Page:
×

‘Cafe Society’ Cinematographer on the Importance of Art, Light, Color

BYDGOSZCZ, Poland — Triple Oscar-winner Vittorio Storaro was not easily won over to digital cinematography. But, as he told a packed room of admirers at Camerimage this week, “Progress can be sped up or slowed down; it cannot be stopped.”

Thus, in working out the best approach for following Woody Allen’s vision for “Cafe Society,” he said, the two joined the digital age armed with old school craft.

Working deliberately to create two visual worlds for the film’s main characters — a cramped, cold, pre-World War II New York, and a sunny, wide open Los Angeles of the same period, they studied modern art, Renaissance lighting and German post-expressionism.

The bold images of Tamara De Lempicka and Georgia O’Keeffe helped inspire shots of the world of the larger-than-life Hollywood producer played by Steve Carell, said Storaro.

Vintage Manhattan nightlife, meanwhile, was helped along by studying Modernists, while cramped Bronx apartments during family dinners were informed by Felix Vallotton and Georges de La Tour.

“The language of light has such power,” said the 76-year-old master lenser who shot “Apocalypse Now,” “The Sheltering Sky” and “The Last Emperor.” Storaro added that a critical mistake of many young DPs today is shooting only with available light.

Popular on Variety

There’s nothing wrong with using natural sources, said Storaro, but a filmmaker’s job as an artist hardly ends there.

Asking which light is right for the characters, the scene, the time of day or night, is just as critical — just as shifting it during the scene can be. Throughout “Cafe Society” Storaro supplemented natural light — to West Coast dusk he added smatterings of lamps that added idyllic reflections to swimming pools.

Sunlit L.A. offices were mellowed with warm lamplight while strong sun light was attenuated and tempered. New York clubs became more mythic with blue-lit jazz bands in the background.

Another critical tool often overlooked, Storaro said, recalling his early work with Francis Ford Coppola on “One From the Heart,” is the technique of a master dimmer board like those theaters use. If all film set lighting can be run through such a command center, it gives the cinematographer not just flexibility but sustainability, Storaro said.

He recalled actors fainting under hot lights and film crews being barred from sacred temples while on location in Asia, explaining how both situations can be remedied by setting up a board, then pushing the lights to full only when shooting.

Arguing that motion pictures are the predominant art form of modern times much as painting held this position during the Renaissance and sculpture did in ancient Greece, Storaro added that the role of color is rarely given enough weight.

“We need to know how the body reacts to color,” he said, pointing out that humans have always lived according to the sun’s journey, becoming active where it rises, then pausing, reflecting and exploring consciousness as it fades at the end of day.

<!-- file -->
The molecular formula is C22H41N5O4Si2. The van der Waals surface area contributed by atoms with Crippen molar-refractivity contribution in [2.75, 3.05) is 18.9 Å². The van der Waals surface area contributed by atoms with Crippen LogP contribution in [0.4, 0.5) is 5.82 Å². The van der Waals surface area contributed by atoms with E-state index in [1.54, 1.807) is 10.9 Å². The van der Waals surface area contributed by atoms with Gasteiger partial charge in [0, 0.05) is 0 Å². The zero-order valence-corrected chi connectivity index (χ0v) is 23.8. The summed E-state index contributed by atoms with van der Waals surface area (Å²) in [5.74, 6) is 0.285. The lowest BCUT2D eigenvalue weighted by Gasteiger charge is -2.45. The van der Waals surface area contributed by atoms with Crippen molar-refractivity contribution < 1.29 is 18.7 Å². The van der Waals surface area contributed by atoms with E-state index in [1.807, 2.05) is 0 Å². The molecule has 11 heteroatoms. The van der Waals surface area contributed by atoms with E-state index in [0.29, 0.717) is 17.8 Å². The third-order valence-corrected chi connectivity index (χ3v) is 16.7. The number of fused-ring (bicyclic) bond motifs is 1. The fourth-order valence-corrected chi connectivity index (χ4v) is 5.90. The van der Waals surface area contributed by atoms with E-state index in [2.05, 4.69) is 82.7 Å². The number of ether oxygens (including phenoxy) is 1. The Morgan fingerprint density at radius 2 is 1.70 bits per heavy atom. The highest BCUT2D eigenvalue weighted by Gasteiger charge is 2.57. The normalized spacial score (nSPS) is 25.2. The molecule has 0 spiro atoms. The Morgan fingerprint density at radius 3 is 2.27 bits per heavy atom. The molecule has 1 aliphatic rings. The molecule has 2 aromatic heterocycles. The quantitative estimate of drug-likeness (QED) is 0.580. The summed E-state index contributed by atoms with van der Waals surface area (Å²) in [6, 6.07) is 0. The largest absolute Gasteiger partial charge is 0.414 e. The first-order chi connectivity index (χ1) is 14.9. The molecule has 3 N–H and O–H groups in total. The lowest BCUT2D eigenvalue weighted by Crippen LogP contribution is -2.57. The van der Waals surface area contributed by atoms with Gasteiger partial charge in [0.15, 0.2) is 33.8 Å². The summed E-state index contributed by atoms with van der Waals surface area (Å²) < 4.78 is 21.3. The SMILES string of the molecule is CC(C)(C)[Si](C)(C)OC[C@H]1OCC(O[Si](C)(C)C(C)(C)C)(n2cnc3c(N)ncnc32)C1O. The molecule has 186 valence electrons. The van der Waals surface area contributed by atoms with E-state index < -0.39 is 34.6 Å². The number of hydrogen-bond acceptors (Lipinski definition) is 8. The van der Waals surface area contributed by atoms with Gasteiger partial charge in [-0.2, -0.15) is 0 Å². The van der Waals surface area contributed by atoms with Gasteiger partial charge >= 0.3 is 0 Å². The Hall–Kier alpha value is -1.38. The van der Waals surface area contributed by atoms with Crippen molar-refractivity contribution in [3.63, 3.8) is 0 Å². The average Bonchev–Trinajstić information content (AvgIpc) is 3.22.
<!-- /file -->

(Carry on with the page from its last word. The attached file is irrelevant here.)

What’s more, warm tones boost our blood pressure, metabolism. “Whoever built Las Vegas, knew the physiology of color.”

The critical lesson for young DPs, Storaro said, is not to succeed based on “how fast and cheap you are but on your ideas.”

More Artisans

  • A still from Miles Davis: Birth

    Film Editor Lewis Erskine on Finding the Rhythm for Miles Davis Doc 'Birth of the Cool'

    On-the-beat editing for the documentary “Miles Davis: Birth of the Cool” comes courtesy of Lewis Erskine who brings rhythm to the images apace with that perfect flow of the jazz icon’s horn. The film premiered at the Sundance Film Festival in 2019 and earned a nomination at the NAACP’s 2020 Image Awards for outstanding documentary [...]

  • Robin Thede

    Robin Thede: 'Turn Black History Month Into Black History Year' (Guest Column)

    From “The Queen Latifah Show,” “The Nightly Show,” “The Rundown with Robin Thede” and “A Black Lady Sketch Show,” my career has been dedicated in large part to the representation, advancement and celebration of black people year-round. And I know what you’re thinking: “Robin, you’re black (I think, right? Googles ‘Robin Thede ethnicity’ Yes, got [...]

  • Kasi LemmonsNew York Women in Film

    Kasi Lemmons: 'African American History Is American History' (Guest Column)

    My influences were literary initially. I was a big reader of books so my influences were Toni Morrison, Gabriel Garcia Marquez and southern novelists. In terms of film, I liked Bergman a lot and Hitchcock, but there were a lot of different people that I admired. I realized recently that Lina Wertmuller was one of [...]

  • The Invisible Man

    How 'The Invisible Man's' Production and Costume Designer Avoided Horror Tropes

    While Universal’s “The Invisible Man” is based on the studio’s popular 1933 horror feature of the same name, director Leigh Whannell didn’t envision his remake as a fright fest. That provided the marching orders for his artistic team: Production designer Alex Holmes and costume designer Emily Seresin sought to avoid horror tropes, turning the Elisabeth [...]

  • call of the wild

    'The Call of the Wild' Editor David Heinz on Creating Emotions for a CGI Dog

    “The Call of the Wild” editor David Heinz has worked on “The Jungle Book” and “War for the Planet of the Apes,” but this movie starring Harrison Ford and an animated dog named Buck was different. “If you think about it, the lead of the movie is fully CGI and never speaks,” he said, also [...]

More From Our Brands

Access exclusive content